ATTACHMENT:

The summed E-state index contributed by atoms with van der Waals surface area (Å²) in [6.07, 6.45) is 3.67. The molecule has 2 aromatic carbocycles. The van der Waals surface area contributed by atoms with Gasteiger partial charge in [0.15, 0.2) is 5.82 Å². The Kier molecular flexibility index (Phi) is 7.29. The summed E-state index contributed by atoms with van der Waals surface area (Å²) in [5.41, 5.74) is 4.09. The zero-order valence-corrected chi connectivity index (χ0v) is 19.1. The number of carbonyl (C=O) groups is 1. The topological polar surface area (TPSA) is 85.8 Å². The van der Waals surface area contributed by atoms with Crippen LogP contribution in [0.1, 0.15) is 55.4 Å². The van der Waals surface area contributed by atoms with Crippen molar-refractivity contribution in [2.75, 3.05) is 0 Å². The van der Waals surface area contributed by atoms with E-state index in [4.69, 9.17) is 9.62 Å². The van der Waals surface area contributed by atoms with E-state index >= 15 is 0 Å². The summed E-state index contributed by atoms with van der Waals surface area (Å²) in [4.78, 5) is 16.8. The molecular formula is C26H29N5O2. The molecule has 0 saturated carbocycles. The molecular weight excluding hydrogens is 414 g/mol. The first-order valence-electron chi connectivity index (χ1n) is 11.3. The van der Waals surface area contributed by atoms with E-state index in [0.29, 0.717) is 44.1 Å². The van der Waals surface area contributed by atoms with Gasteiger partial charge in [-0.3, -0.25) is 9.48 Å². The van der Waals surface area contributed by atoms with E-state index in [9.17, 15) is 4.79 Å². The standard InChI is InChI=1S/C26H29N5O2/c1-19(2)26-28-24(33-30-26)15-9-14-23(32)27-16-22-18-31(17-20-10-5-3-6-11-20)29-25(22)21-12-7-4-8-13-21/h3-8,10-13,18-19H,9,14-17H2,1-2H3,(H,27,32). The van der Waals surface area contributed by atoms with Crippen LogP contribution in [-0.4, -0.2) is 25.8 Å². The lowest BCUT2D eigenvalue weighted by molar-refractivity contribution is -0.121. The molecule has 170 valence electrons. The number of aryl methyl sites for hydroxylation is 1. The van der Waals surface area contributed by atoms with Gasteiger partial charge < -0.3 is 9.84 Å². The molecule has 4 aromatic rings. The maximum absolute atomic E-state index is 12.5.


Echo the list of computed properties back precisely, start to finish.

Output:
The summed E-state index contributed by atoms with van der Waals surface area (Å²) in [6.07, 6.45) is 3.67. The molecule has 2 aromatic carbocycles. The van der Waals surface area contributed by atoms with Gasteiger partial charge in [0.15, 0.2) is 5.82 Å². The Kier molecular flexibility index (Phi) is 7.29. The summed E-state index contributed by atoms with van der Waals surface area (Å²) in [5.41, 5.74) is 4.09. The zero-order valence-corrected chi connectivity index (χ0v) is 19.1. The number of carbonyl (C=O) groups is 1. The topological polar surface area (TPSA) is 85.8 Å². The van der Waals surface area contributed by atoms with Crippen LogP contribution in [0.1, 0.15) is 55.4 Å². The van der Waals surface area contributed by atoms with Crippen molar-refractivity contribution in [2.75, 3.05) is 0 Å². The van der Waals surface area contributed by atoms with E-state index in [4.69, 9.17) is 9.62 Å². The van der Waals surface area contributed by atoms with E-state index >= 15 is 0 Å². The summed E-state index contributed by atoms with van der Waals surface area (Å²) in [4.78, 5) is 16.8. The molecular formula is C26H29N5O2. The molecule has 0 saturated carbocycles. The molecular weight excluding hydrogens is 414 g/mol. The first-order valence-electron chi connectivity index (χ1n) is 11.3. The van der Waals surface area contributed by atoms with E-state index in [0.29, 0.717) is 44.1 Å². The van der Waals surface area contributed by atoms with Gasteiger partial charge in [-0.3, -0.25) is 9.48 Å². The van der Waals surface area contributed by atoms with E-state index in [9.17, 15) is 4.79 Å². The standard InChI is InChI=1S/C26H29N5O2/c1-19(2)26-28-24(33-30-26)15-9-14-23(32)27-16-22-18-31(17-20-10-5-3-6-11-20)29-25(22)21-12-7-4-8-13-21/h3-8,10-13,18-19H,9,14-17H2,1-2H3,(H,27,32). The van der Waals surface area contributed by atoms with Crippen LogP contribution in [-0.4, -0.2) is 25.8 Å². The lowest BCUT2D eigenvalue weighted by molar-refractivity contribution is -0.121. The molecule has 170 valence electrons. The number of aryl methyl sites for hydroxylation is 1. The van der Waals surface area contributed by atoms with Gasteiger partial charge < -0.3 is 9.84 Å². The molecule has 4 aromatic rings. The maximum absolute atomic E-state index is 12.5.